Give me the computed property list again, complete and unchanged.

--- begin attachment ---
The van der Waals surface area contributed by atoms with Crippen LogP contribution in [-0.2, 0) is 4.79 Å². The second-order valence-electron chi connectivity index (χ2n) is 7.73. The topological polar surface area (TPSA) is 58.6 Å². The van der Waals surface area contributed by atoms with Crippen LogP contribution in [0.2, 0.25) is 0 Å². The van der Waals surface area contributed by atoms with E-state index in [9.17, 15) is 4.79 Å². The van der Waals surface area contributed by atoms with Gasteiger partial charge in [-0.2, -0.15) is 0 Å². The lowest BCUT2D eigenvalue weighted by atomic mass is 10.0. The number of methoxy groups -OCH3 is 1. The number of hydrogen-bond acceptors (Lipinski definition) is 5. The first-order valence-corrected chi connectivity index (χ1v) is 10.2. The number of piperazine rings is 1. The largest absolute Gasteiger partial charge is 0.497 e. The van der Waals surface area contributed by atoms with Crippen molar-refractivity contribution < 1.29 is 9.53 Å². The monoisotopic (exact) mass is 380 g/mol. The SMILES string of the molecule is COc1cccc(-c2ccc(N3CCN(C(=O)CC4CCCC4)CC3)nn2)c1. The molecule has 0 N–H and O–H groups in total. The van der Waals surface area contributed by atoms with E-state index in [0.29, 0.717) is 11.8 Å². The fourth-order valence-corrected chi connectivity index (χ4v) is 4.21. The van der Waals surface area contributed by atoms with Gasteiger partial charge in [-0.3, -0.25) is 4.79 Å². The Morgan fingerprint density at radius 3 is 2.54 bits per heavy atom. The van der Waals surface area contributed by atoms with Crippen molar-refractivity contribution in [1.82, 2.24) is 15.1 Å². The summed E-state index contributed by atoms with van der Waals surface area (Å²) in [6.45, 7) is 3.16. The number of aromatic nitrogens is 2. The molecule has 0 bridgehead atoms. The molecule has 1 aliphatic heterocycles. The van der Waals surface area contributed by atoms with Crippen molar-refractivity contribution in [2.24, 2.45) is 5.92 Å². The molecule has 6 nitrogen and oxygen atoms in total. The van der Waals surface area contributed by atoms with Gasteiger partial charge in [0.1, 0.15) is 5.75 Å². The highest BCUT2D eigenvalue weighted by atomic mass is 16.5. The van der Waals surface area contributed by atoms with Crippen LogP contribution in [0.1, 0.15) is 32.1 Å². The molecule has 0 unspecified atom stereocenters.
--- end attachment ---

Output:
The van der Waals surface area contributed by atoms with Crippen LogP contribution in [-0.2, 0) is 4.79 Å². The second-order valence-electron chi connectivity index (χ2n) is 7.73. The topological polar surface area (TPSA) is 58.6 Å². The van der Waals surface area contributed by atoms with Crippen LogP contribution in [0.2, 0.25) is 0 Å². The van der Waals surface area contributed by atoms with E-state index in [9.17, 15) is 4.79 Å². The van der Waals surface area contributed by atoms with Gasteiger partial charge in [-0.2, -0.15) is 0 Å². The lowest BCUT2D eigenvalue weighted by atomic mass is 10.0. The number of methoxy groups -OCH3 is 1. The number of hydrogen-bond acceptors (Lipinski definition) is 5. The first-order valence-corrected chi connectivity index (χ1v) is 10.2. The number of piperazine rings is 1. The largest absolute Gasteiger partial charge is 0.497 e. The van der Waals surface area contributed by atoms with Crippen molar-refractivity contribution < 1.29 is 9.53 Å². The monoisotopic (exact) mass is 380 g/mol. The SMILES string of the molecule is COc1cccc(-c2ccc(N3CCN(C(=O)CC4CCCC4)CC3)nn2)c1. The molecule has 0 N–H and O–H groups in total. The van der Waals surface area contributed by atoms with E-state index in [0.29, 0.717) is 11.8 Å². The fourth-order valence-corrected chi connectivity index (χ4v) is 4.21. The van der Waals surface area contributed by atoms with Gasteiger partial charge in [-0.3, -0.25) is 4.79 Å². The Morgan fingerprint density at radius 3 is 2.54 bits per heavy atom. The van der Waals surface area contributed by atoms with Crippen molar-refractivity contribution in [1.82, 2.24) is 15.1 Å². The summed E-state index contributed by atoms with van der Waals surface area (Å²) in [6.45, 7) is 3.16. The number of aromatic nitrogens is 2. The molecule has 0 bridgehead atoms. The molecule has 1 aliphatic heterocycles. The van der Waals surface area contributed by atoms with Crippen molar-refractivity contribution in [2.24, 2.45) is 5.92 Å². The molecule has 6 nitrogen and oxygen atoms in total. The van der Waals surface area contributed by atoms with Gasteiger partial charge in [0.1, 0.15) is 5.75 Å². The highest BCUT2D eigenvalue weighted by atomic mass is 16.5. The van der Waals surface area contributed by atoms with Crippen LogP contribution in [0.1, 0.15) is 32.1 Å². The molecule has 0 unspecified atom stereocenters.